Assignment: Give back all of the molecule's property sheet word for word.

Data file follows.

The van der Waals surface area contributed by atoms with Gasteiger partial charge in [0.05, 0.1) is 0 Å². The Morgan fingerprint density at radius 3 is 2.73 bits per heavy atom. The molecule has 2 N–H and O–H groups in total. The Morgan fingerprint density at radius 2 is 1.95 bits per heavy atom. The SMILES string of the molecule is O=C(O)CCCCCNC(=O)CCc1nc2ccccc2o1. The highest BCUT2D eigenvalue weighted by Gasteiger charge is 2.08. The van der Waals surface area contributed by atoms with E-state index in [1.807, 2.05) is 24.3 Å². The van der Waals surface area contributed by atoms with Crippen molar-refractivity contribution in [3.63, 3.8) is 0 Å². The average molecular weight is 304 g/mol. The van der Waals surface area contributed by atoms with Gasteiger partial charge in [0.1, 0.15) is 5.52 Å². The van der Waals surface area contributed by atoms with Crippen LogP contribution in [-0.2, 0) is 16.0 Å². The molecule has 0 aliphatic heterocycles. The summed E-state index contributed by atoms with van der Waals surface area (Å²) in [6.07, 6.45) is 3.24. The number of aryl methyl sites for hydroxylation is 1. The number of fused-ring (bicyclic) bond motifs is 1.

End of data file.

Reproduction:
The van der Waals surface area contributed by atoms with Gasteiger partial charge in [0.05, 0.1) is 0 Å². The Morgan fingerprint density at radius 3 is 2.73 bits per heavy atom. The molecule has 2 N–H and O–H groups in total. The Morgan fingerprint density at radius 2 is 1.95 bits per heavy atom. The SMILES string of the molecule is O=C(O)CCCCCNC(=O)CCc1nc2ccccc2o1. The highest BCUT2D eigenvalue weighted by Gasteiger charge is 2.08. The van der Waals surface area contributed by atoms with E-state index in [1.807, 2.05) is 24.3 Å². The van der Waals surface area contributed by atoms with Crippen molar-refractivity contribution in [3.63, 3.8) is 0 Å². The average molecular weight is 304 g/mol. The van der Waals surface area contributed by atoms with Gasteiger partial charge in [0.1, 0.15) is 5.52 Å². The van der Waals surface area contributed by atoms with Crippen LogP contribution in [-0.2, 0) is 16.0 Å². The molecule has 0 aliphatic heterocycles. The summed E-state index contributed by atoms with van der Waals surface area (Å²) in [6.07, 6.45) is 3.24. The number of aryl methyl sites for hydroxylation is 1. The number of fused-ring (bicyclic) bond motifs is 1.